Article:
Leftovers soften us to rejoin the EU

In April I wrote a piece here with the headline “Caution – Regroup Remnants”. As a result, much contempt was poured out on me. “How can you believe this?” they said. “Of course we accept our Brexit conditions. It’s only people like you who want to keep returning to it because you want to rally conservatives against a phantom enemy.

Still, I think I was right. For a few months everyone on the left, the Financial timesmany Tory greats, all backed by to whisper briefings from the permanent bureaucracy, have waged a determined campaign to make people believe that “Brexit is failing” and that our economy and trade are collapsing.

On this pool of despondency, they launched the good ship “Swiss Model” this week, to a chorus of cries of “wouldn’t it be wise to sail a little closer to the EU again?”

This is as I predicted. They may be dismissive of public opinion, but the die-hard Remainers are still not compact enough to mount a full rejoin campaign. Instead, it will happen little by little.

Accept a small adjustment first, for example in terms of food standards, perhaps in the context of Northern Ireland. Second, go a little further, like Switzerland. Third, use this as a base camp to enter the Customs Union, as in the May government’s terrible Brexit deal, or the Internal Market, such as Norway, or both. Fourth, then argue – “why do we accept all these rules without a say in how they come about? If we’re going to do this, wouldn’t it be better to join again?”

It is a desensitization strategy. Bring EU law back in small, gradually increasing doses, until we are firmly hooked again. The die-hard Remainers are patient. They can wait.

In the meantime, of course, they have to deny what is going on. Because of the storm it greeted, they now say they never meant the Swiss model as such – it was just shorthand for working to improve the terms of the free trade agreement.

To be clear: no one is against that. The EU refused to negotiate much practical flexibility in the free trade agreement in 2020, measures it had granted to other trading partners. There is certainly room to sand down the edges.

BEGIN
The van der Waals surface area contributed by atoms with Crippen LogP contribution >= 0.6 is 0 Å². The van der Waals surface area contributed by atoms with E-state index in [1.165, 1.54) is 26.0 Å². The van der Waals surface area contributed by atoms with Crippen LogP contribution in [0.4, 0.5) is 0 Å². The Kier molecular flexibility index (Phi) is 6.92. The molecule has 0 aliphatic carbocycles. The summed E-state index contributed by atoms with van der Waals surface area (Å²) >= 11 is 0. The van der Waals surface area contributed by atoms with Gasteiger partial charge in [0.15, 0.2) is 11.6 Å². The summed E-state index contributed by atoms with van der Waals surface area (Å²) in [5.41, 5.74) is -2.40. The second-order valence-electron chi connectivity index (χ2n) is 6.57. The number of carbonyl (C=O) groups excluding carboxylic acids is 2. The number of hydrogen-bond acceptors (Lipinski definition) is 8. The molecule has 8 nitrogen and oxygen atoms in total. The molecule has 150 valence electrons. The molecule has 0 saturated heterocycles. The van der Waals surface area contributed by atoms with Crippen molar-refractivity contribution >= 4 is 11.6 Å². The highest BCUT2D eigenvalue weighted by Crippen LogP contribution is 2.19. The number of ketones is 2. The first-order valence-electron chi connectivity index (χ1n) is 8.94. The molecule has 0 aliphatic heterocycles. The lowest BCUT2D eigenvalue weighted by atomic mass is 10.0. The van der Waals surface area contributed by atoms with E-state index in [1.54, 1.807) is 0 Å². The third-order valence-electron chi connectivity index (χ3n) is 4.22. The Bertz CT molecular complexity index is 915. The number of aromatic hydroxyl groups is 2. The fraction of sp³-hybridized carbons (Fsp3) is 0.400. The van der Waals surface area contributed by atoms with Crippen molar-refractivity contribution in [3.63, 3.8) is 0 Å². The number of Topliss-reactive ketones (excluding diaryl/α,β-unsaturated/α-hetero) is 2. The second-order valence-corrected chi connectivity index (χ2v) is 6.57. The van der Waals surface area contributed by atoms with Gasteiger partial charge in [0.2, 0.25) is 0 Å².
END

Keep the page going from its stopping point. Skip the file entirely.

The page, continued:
But the Swiss model is fundamentally different. It is based on adaptation of national legislation. It means EU regulated goods are the only goods we are allowed to let the British people buy. Forget about changing our own rules for ourselves. Forget meaningful new free trade agreements, or importing goods from, say, the US, Japan, or Australia, that meet other fine standards. We are forever chained to EU rules, EU risk aversion, EU process – oh, and rulings from EU courts.

That’s why it was so disturbing to see this model go up again, when we thought we had seen it in 2020.

That is why it was so important and welcome that the Prime Minister this week explicitly ruled out any agreement based on compliance with EU law.

The broader truth is that this entire Remainer campaign is based on a misconception. Brexit does not fail.

Look at the most recent GDP figures we have, from the OECD this week, covering the period since Brexit really happened economically at the end of 2020. Since then, this country has grown faster than Germany, France, Italy, Spain or the Eurozone in general. You don’t learn that from the BBC.

Yes, our EU trade has fallen by a few percent. That is to be expected when leaving the customs union and the internal market. But trade is not GDP. Some argue that there is a link between trade and productivity, but it has not been proven for advanced economies, and it is empirically disproven for the UK: our worst-ever productivity performance came in the decade before Brexit, when we were more closely integrated into the internal market than ever before.

But Brexit is not just about economics anyway. It’s about democracy.

I am sometimes confronted by angry Remain campaigners asking “can you tell me one benefit of Brexit? Just one?” My simple answer is, “things can change with elections.”

EU Member States are only semi-democracies in the sense of the word. If you are a voter in an EU country, in elections you cannot change your country’s policies on trade, food and product standards, VAT, immigration, most services, competition, consumer protection, agriculture, fisheries, labor law, environmental protection, energy , much of justice and law enforcement, many public health policies or support for industries or poorer regions.

If you are in the euro, add the interest, debt and deficit policies. All you can do is choose a government that will try to change these things – if it can convince the Commission and all the other countries. Somehow it never can.

Why would we want to go back to that, to get maybe 0.5 percent of our GDP one day?

No. The benefits of Brexit are that we are bending our economy to our will. In the long run they will be much larger. Admittedly, maybe we didn’t get off to a good start. But look through the noise and remember that leaving the EU is about freedom, self-government and democracy. And kick out the thugs if they don’t deliver.

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